“They Call Me Mad”: The Early films of “Manic Genius” Werner Herzog
Why We Recommend it
Co-presented by Goethe-Institut Hong Kong and 42nd Hong Kong International Film Festival, this retrospective will screen the early works of one of cinema’s most controversial and enigmatic filmmakers, Werner Herzog.
“They call me ‘mad’. But I don’t care. The only thing that counts is what’s up on the screen.”
Werner Herzog (1942) is a German screenwriter, film director, author, actor, and opera director who is best known for his films and documentaries in which real life and fiction feed off each other for inspiration. Recurring themes in his works are destruction and the demise of the individual.
Herzog has a reputation of going to extremes to realise his vision, to the point of risking his own and other people’s lives. These stories include his threat to kill anyone who tried to halt his filming of Signs of Life (1968), his first feature movie.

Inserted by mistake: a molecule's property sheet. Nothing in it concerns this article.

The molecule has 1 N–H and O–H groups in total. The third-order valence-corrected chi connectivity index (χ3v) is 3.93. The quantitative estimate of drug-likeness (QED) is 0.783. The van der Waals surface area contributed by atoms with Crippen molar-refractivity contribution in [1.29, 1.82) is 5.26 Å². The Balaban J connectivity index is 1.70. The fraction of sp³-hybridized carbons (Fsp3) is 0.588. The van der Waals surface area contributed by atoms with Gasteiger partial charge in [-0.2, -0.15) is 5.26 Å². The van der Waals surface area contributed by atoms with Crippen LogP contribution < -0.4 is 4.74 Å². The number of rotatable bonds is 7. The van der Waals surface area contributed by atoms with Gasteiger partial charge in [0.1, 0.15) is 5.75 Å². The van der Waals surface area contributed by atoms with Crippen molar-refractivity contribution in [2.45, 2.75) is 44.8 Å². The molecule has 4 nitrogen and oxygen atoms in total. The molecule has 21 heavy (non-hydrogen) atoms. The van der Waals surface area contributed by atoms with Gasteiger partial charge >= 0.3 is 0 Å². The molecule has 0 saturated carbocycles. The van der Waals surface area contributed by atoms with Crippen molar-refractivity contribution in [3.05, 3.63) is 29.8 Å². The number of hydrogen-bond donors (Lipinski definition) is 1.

His worldview often seems bleak and distressing, featuring a balance between anti-humanistic views about civilisation and a genuine sympathy for individuals. Many of his heroes are quixotic outsiders who reject or are rejected by society, only to be crushed by the weight of their own ambitions.
This retrospective of Herzog’s early works represents his audacity and fearless vision as an elusive auteur. The programme includes Cannes Award winning 1974 drama film The Enigma of Kaspar Hauser and the lauded experimental film Heart of Glass (1976). Herzog will be in Hong Kong to conduct masterclasses as a part of the 2018 Hong Kong Film Festival.
[photo credit: © Werner Herzog Film]